Another part of the IP paralegal’s tasks is conducting patent and/or trademark searches, technical literature for patent/trademarks, researching procedural matters, case law and unfair competition matters, prior art, patents, and trademarks. Assist in opposition, interference, infringement, and related proceedings. Other tasks include arranging for visual aids, models, and mock-ups for trial use. All of these tasks involve communicating with foreign trademark attorneys and agents about registrations, officials’ actions needing response, and trademark services.
Another important task is preparing paperwork and doing meticulous research as to a possible conflict or superior right in the use of the name, symbol or trademark not only in this country, but also on a worldwide basis if the client has an international company. In addition to the use of the name, you may do research as to possible conflicts in trademark law in the various countries where the client’s product is to be used. This is a highly specialized area of law and requires specific training.
Bankruptcy paralegals gather and compile detailed and voluminous information and documents from clients and files to use in drafting and filing bankruptcy petitions, schedules, proofs of claim, UCC filings, motions, and monthly operating reports with the court, and to prepare exhibits that for use at trial. They maintain a calendar and tickler system to ensure that important deadlines are met and to check records and review claims. In addition, Bankruptcy paralegals handle routine calls and correspondence to creditors, creditors’ committee chairperson, attorney, and trustee.
Responsibilities also include briefing clients on general procedures about bankruptcy court hearings. Bankruptcy paralegals also draft motions for avoidance of liens and reaffirmation agreements and arrange for their execution, draft, serve, and file debtor’s monthly financial statements in Chapter 11 cases, file complaints in adversary proceedings, and file attorney’s fee applications. In addition, they draft judgment searches for appropriate offices, drafts requests and analyze information as to real estate owned by debtor; prepare lien priority exhibits for use in trial. Paralegals assist in conducting real property searches and ordering appraisals. They review clerk’s docket and claims register. Often, Bankruptcy paralegals attend Section 341(a) meetings and Chapter 13 Plan confirmation hearings. They maintain log to check off discharge and status of bankruptcy.
6. Probate and Estate Planning
If a paralegal is trained properly, she can be invaluable to an attorney in interviewing clients to gather information for preparing detailed probate forms. She maintains a calendar system. In addition, the paralegal reviews creditors’ claims, performs financial calculations, prepares and files probate documents in the administration of estate or to relieve the estate from administration, surrenders insurance policies, files life insurance claims and other death benefit claims. Drafts state inheritance tax and federal estate tax returns. In addition, she drafts numerous documents, including but not limited to real estate documents, contracts, assignments, and modifications, UCC statements, amendments, extensions, and terminations, closing statements, equalization form, closing index and binder, and many more.
The paralegal will work closely with the deceased’s family and must be cognizant of the client’s emotions during this situation, but can be quite helpful to the bereaved client by gathering information that the attorney needs and doing whatever she can to make things easier for them and the attorney.
7. Criminal Law
There are two sides to criminal law: the prosecution and the defense. As a paralegal, you may work in the district attorney’s office (the prosecutor) or the public defender’s office. In addition, you may work in such as the courts, sheriff’s office, and numerous governmental offices, such as the attorney general’s office numerous other areas. You will be involved in conducting initial interviews with the client, pretrial procedure, discovery, jury selection, jury instructions, witnesses, trial, and post-trial procedure.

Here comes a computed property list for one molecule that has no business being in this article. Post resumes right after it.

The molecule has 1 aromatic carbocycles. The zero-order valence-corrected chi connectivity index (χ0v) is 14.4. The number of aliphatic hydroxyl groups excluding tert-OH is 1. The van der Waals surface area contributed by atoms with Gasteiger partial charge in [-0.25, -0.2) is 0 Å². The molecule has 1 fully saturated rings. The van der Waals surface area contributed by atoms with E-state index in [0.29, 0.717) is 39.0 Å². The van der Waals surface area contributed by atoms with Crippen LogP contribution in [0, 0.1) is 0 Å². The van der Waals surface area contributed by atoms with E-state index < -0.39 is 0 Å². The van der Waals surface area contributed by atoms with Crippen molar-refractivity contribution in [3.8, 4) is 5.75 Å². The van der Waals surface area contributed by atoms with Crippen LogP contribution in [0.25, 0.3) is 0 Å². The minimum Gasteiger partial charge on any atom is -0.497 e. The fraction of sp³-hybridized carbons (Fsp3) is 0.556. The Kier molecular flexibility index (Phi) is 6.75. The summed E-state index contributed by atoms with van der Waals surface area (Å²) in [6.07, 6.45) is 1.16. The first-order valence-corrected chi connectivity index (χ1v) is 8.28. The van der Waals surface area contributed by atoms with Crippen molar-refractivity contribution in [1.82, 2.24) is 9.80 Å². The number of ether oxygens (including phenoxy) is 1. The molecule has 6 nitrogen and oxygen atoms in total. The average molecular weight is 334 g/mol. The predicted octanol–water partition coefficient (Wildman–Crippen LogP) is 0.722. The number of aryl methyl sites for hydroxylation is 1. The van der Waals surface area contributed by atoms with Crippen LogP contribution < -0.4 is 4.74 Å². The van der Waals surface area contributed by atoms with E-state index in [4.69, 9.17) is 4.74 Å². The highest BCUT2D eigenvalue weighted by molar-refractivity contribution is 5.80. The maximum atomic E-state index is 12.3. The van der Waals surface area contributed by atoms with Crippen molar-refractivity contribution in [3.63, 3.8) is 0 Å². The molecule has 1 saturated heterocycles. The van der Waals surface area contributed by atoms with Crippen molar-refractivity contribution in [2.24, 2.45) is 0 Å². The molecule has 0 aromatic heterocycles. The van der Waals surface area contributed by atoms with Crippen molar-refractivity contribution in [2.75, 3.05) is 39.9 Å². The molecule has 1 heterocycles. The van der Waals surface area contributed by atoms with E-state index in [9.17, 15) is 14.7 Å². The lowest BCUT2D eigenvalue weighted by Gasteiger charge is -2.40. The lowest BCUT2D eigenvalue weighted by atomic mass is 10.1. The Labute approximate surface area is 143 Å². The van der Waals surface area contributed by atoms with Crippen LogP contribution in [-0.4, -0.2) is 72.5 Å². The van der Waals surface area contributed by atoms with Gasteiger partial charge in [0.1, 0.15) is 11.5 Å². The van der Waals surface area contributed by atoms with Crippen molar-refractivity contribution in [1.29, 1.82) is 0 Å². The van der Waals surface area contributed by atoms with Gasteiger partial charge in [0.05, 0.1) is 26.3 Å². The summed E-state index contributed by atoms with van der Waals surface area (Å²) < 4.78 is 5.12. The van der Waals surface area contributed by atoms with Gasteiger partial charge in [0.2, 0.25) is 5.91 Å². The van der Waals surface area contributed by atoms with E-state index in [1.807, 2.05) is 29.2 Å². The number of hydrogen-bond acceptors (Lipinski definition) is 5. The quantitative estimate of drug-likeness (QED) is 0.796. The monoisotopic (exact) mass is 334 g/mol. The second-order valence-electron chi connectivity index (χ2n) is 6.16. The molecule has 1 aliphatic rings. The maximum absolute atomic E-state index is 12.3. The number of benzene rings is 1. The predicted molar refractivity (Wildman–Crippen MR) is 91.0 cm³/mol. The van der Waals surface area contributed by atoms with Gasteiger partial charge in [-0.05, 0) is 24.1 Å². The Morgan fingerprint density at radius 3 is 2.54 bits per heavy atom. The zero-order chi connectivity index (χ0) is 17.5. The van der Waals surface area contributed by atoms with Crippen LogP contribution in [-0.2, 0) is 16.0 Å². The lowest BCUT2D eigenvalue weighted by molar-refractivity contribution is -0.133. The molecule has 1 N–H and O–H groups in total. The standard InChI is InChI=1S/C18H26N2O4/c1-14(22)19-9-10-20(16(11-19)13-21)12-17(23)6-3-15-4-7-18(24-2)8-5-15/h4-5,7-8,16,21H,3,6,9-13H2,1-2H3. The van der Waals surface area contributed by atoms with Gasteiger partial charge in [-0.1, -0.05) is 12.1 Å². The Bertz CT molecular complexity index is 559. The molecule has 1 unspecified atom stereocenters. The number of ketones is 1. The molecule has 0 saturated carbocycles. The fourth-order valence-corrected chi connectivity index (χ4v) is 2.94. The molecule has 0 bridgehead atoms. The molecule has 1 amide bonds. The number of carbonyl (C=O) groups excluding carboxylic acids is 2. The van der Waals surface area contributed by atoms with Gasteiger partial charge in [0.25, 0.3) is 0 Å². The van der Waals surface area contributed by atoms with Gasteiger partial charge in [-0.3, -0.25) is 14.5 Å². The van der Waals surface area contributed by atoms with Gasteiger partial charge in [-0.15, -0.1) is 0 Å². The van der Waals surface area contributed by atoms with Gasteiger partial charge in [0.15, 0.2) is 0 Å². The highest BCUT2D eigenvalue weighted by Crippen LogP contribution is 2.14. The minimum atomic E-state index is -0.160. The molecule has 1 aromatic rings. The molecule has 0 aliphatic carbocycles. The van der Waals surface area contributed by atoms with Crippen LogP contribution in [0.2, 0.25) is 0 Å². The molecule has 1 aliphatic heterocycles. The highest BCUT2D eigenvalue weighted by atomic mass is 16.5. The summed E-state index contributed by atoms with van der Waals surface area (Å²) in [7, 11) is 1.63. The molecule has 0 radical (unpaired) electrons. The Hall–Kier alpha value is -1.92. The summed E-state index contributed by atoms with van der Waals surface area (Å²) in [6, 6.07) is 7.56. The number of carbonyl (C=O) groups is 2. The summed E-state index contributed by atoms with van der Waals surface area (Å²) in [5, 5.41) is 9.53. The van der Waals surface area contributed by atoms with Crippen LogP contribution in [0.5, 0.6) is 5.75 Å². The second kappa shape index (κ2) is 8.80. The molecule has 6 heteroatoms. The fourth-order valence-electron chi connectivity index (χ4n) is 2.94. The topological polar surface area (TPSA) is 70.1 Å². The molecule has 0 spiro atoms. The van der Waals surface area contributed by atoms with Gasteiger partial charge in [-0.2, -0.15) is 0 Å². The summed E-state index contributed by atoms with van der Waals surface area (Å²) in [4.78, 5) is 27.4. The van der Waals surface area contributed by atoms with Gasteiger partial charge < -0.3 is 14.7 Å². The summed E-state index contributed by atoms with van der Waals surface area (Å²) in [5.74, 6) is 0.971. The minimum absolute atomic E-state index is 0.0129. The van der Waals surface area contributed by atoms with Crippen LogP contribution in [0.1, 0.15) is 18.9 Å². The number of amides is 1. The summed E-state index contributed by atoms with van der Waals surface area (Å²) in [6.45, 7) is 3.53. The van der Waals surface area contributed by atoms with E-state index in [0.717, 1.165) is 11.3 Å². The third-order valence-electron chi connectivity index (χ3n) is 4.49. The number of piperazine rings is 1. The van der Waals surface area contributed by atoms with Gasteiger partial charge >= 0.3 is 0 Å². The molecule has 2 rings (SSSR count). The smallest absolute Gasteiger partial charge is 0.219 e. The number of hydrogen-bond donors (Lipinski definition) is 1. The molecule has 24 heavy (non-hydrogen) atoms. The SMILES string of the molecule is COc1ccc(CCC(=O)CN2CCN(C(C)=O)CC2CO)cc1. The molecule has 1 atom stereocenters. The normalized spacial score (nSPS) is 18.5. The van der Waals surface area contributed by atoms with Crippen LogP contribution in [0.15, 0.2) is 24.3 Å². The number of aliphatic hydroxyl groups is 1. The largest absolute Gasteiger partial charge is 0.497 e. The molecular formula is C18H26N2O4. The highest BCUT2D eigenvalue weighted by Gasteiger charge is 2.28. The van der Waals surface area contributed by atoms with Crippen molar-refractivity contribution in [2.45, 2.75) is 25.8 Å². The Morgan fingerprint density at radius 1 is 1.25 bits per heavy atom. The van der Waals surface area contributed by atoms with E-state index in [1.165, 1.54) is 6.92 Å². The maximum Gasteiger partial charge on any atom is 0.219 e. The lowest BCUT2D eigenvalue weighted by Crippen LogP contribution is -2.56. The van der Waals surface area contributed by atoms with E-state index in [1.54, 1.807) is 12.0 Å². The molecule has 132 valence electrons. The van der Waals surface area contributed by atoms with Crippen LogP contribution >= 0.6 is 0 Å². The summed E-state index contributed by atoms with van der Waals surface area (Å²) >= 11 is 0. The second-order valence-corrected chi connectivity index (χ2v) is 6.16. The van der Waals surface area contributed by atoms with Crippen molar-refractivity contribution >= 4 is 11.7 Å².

8. Family Law
A typical family law case involves many different issues that can be interrelated. The attorney may ask the paralegal on such a case to handle many diverse tasks. From custody to property distribution, the family law paralegal faces a wide range of cases at a generally fast pace. The average family law attorney carries from 50 to 100 cases, and each time has its own unique set of facts and deadlines. A paralegal in this area of law often has to wear many different hats including, but not limited to, therapist, organizer, and financial analyst.
If the paralegal works for several lawyers, she must also learn how each lawyer wants things done. One of the most difficult aspects of family law is handling the client’s emotions. The paralegal must manage these emotions as a part of the case. The client may be especially sensitive about one issue over another for reasons that the paralegal may not be aware of without asking. Getting behind the client’s motivation for wanting a certain item of property, of a specific day visitation, is necessary. Part of the attorney/paralegal function is to help the client break through the emotion to see the practical angle to their case. This field of law is much like practicing medicine—you cannot get too emotionally attached or involved with the clients you help serve, because you may lose perspective. The family law paralegal will not only handle much client contact but also, the preparation of documents, many of which are forms published by the court. Family law that involves litigation generally has the same elements as any litigation case, but with a different focus. There are similar documents and tasks.
9. Administrative Law (workers’ compensation and social security)
Social security disability is one area of law where paralegals can actually represent clients in court. Workers’ compensation is similar to personal injury in many ways and is where the client (the worker) is injured on the job. Most of these cases are settled out of court before trial. You will be involved in computing actual medical damages and loss of wages. The attorney will usually do the negotiating.
10. What Are Government Paralegals’ General Duties & Tasks?
The duties of paralegals who work in the public sector or government usually vary by agency. In general, litigation paralegals analyze legal material for internal use, maintain reference files, conduct research for attorneys, and collect and analyze evidence for agency hearings. They may prepare informative or explanatory material on laws, agency regulations, and agency policy for general use by the agency and the public. Paralegals employed in community legal-service projects such as, legal aid, help the poor, the aged, and others who are in need of legal assistance. They file forms, conduct research, prepare documents, and, when authorized by law, may represent clients at administrative hearings.